I illustrate the theory’s utility with the issue of immigration reform preferences in the U.S. While the current literature focuses on explaining pro- versus anti-immigration preferences, I show that THT can provide an explanation not only for whether immigration should be restricted but also for how it should be restricted. In two studies using nationally diverse samples of U.S. adults, I show that threat classification predicts support for specific forms of immigration restriction over others - favoring wall construction rather than visa limits, for example. I supplement these studies with an analysis of immigration-related tweets made by Donald Trump, Ted Cruz, and Marco Rubio prior to their respective 2016 presidential campaigns, demonstrating that the same theoretical model can be applied to those who generate new immigration policy.
The cognitive science research on which THT is based suggests there may be neural correlates of threat classification. During my postdoctoral fellowship in the SaxeLab, I am investigating this possibility using fMRI.
foreign policY implications
One of the most consequential domains in which subjective threat perception affects policy-making is in the formulation of national security strategy. A major focus of my research is to better explain individual decision-makers’ preferences for how to deal with a particular kind of national security problem: hostile ideologies. The dangers posed by ideologies - and the “wars of ideas” waged to defeat them - are a recurring theme in American foreign policy. This project focuses on two eras of policy-making: (1) the early Cold War (1947-1953), when strategies were developed to contend with communism; and (2) the period following September 11, 2001, when both “international terrorism” and Islamic fundamentalism were focal points of U.S. national security strategy. I use an original corpus of Cold War documents from six archives, publicly available speech and text data, memoirs, and interviews to investigate quantitatively and qualitatively how policy makers classified ideological threats to American security and whether that classification affected their preferences for specific elements of national security strategy.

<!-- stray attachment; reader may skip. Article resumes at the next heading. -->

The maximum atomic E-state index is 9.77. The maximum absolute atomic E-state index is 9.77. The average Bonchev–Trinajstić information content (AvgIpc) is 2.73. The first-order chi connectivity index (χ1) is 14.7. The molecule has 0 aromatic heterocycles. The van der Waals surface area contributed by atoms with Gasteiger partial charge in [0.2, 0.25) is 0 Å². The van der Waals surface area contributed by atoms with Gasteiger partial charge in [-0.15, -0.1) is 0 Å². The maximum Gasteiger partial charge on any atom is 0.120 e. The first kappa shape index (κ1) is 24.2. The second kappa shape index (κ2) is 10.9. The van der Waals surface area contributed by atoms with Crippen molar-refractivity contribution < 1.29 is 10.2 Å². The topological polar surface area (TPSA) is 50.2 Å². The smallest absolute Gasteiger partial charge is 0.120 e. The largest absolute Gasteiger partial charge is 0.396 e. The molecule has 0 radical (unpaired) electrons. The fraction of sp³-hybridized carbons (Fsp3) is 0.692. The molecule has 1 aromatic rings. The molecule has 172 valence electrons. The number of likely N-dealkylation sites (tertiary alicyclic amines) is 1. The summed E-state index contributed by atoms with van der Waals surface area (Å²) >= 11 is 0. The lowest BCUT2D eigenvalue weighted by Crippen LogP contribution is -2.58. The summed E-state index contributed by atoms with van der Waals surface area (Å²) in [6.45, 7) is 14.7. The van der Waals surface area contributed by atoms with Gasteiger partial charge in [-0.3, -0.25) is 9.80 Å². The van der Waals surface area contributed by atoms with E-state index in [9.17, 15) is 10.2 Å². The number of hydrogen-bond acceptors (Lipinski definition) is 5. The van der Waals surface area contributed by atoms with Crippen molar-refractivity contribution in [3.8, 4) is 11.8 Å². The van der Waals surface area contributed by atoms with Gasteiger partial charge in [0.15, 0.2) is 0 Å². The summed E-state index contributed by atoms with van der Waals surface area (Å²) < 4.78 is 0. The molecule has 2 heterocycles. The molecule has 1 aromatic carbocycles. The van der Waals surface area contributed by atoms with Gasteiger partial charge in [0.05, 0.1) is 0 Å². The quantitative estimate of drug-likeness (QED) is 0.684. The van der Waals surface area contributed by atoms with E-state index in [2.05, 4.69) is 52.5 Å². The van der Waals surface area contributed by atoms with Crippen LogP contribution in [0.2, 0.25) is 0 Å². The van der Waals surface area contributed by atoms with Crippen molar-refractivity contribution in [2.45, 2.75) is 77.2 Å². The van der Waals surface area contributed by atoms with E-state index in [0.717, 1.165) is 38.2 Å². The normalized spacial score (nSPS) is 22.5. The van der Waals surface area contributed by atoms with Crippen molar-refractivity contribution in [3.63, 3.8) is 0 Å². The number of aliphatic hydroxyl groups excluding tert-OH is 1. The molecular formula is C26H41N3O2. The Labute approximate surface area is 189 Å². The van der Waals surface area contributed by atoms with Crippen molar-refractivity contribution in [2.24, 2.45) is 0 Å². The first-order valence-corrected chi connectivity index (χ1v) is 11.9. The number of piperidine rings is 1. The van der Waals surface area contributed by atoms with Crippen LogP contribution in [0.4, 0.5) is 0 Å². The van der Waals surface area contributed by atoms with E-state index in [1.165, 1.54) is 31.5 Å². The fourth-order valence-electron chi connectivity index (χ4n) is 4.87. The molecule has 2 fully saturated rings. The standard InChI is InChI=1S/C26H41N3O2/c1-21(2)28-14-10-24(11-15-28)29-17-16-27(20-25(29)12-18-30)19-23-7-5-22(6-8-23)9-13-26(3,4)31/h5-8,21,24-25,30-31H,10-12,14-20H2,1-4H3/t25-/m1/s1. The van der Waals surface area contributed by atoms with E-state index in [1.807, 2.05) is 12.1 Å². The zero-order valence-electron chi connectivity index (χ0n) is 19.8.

Perspective-taking & empathetic accuracy
Many theories of bargaining rely on the assumption that individuals can accurately imagine the concerns of others, even if they do not share those concerns. THT points to one potential source of inaccuracy in this sort of exercise: the inability to accurately estimate how another person has classified a potential harm. In several experiments, I test the perspective-taking accuracy of those who are not concerned about two potential harms (immigration and climate change). I also test their empathetic accuracy, the ability to accurately estimate another’s emotional response, on the same issues. Issue-level variation in perspective-taking accuracy and empathetic accuracy may have implications for the tenor and content of policy debates.
misperception & false beliefs
Research into both visual and imagined perception of dangerous stimuli suggests that estimates of size become distorted for some types of threats, but not others. In work with Briony Swire-Thompson, we consider whether individuals who perceive immigrants as different kinds of threats also differ in their: (1) over-estimation of the illegal immigrant population in the U.S. and (2) in their acceptance of information correcting this over-estimation.
Outside the American context, I am examining anti-immigrant threat perception in Europe and beginning a comparative analysis of contaminant imagery (e.g., rats) in visual war-time propaganda.